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RDF and metadata

Ed Tittel discusses his two favorite topics -- XML and metadata, in this article about an interesting XML application called the Resource Description Framework, or RDF. RDF exists to provide a framework for the kind of metadata that's intended to help us discover the kinds of information elements that populate the World Wide Web.


I'd like to talk about an interesting XML application called the Resource Description Framework, or RDF, because it lets me talk about two of my favorite subjects--namely, XML and metadata--under the aegis of what I hope you'll agree is an interesting topic.

RDF exists to provide a framework for the kind of metadata that's intended to help us discover the kinds of information elements that populate one of the biggest connections of data known to mankind--and yes, I'm talking about the World Wide Web and the unthinkable legions of uniform resource locators needed to access the documents of which it's comprised.

An outstanding article at XML.com entitled "What is RDF?" (http://www.xml.com/pub/a/2001/01/24/rdf.html) compares the World Wide Web to an enormous library where just about every conceivable kind of information is available, if only you know where to look for it. The context of this observation occurs in light of the Web's relative lack of meaningful metadata--without systematic ways to assess what's "out there," we have no choice but to rely on brute-force surveying tools like the Web spiders that ultimately feed their discoveries into search engines, to help us separate the miniscule amounts of information that may actually interest us at any given moment from the massive mountains of data about which we could currently care less.

In its purest essence, RDF is nothing more than an attempt to identify common threads of and organization principles for information that Web designers and architects could use to provide meaningful metadata without having to rely on an army of researchers to find things, and editors to figure out what they represent, how to categorize them, and where to situate them in an information hierarchy (or other organization).

RDF is built on 3 simple, straightforward rules:

  1. A resource is anything accessible through a URL, including Web documents and the pieces and parts (such as graphics, style sheets, and so forth) that make attractive Web documents possible.
  2. A property is a name associated with a resource that identifies the resource, but that is itself also a resource (so that it, too, can have properties that more fully define and explain what the property indicates, signifies, contains, and so forth).
  3. A statement takes a resource and a property and combines it with some related value so that in logical terms, the resource becomes the subject of the statement, the property becomes a predicate in the statement, and the value becomes the object of the statement.

RDF makes it possible to identify, describe, and classify resources through its ability to construct statements that link resources and properties to specific instances of values somewhere on the Web. This creates an open-ended framework where properties can be defined at will, and RDF statements can easily be translated into XML to enable easy data access and exchange. RDF statements are simple, three-valued (subject, predicate, object) data tuples that can be created and managed in extremely large numbers if necessary. This lets RDF keep up with the monumental--and still growing--scope and scale of the World Wide Web. And because properties, values, and statements can all be resources--and therefore have some real existence somewhere on the Web--it's easy to represent and access this kind of arbitrary meta-information.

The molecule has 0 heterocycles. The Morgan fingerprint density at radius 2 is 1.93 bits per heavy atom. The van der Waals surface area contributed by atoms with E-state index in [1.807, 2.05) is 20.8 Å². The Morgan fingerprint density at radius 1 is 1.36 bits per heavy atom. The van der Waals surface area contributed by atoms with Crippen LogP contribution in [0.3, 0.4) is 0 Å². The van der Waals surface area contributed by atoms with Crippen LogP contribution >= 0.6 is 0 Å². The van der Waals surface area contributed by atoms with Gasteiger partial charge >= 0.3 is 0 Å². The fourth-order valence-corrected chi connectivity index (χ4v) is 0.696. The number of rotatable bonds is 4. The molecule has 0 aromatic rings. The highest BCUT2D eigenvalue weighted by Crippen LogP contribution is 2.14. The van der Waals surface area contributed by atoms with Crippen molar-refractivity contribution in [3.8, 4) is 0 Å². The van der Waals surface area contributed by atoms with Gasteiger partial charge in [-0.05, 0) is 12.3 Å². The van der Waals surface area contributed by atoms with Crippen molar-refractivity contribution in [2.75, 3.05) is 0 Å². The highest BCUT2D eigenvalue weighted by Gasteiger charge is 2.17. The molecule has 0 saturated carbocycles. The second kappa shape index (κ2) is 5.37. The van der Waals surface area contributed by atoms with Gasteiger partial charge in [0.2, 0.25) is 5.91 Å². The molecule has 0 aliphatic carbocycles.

The real value that RDF can deliver comes from specific vocabularies of properties and types of statements that it can be used to define. The jury's still out on where, when, and how the many RDF vocabularies that could be envisioned will actually be created and managed, but there's plenty of interesting work on this topic to investigate in the meanwhile. The W3C's RDF home page (http://www.xml.com/pub/a/2001/01/24/rdf.html) is a good place to start learning more about this topic as is XML.com itself and also XMLhack's RDF page (http://www.xmlhack.com/list.php?cat=28). We can only hope that the enormous potential of the metadata that RDF can capture and organize will be realized in as many ways as possible. Why? Because it will make it ever so much easier for those of us who understand the vocabularies that RDF uses to find exactly what we're looking for at any given moment (and because it also promises to make search engines' jobs far easier as well, everyone should benefit equally).

Have questions, comments, or feedback about this or other XML-related topics? Please e-mail me at tips@searchmiddleware.com; I'm always glad to hear from my readers!


Ed Tittel is a principal at LANWrights, Inc., a wholly owned subsidiary of LeapIt.com. LANWrights offers training, writing, and consulting services on Internet, networking, and Web topics (including XML and XHTML), plus various IT certifications (Microsoft, Sun/Java, and Prosoft/CIW).

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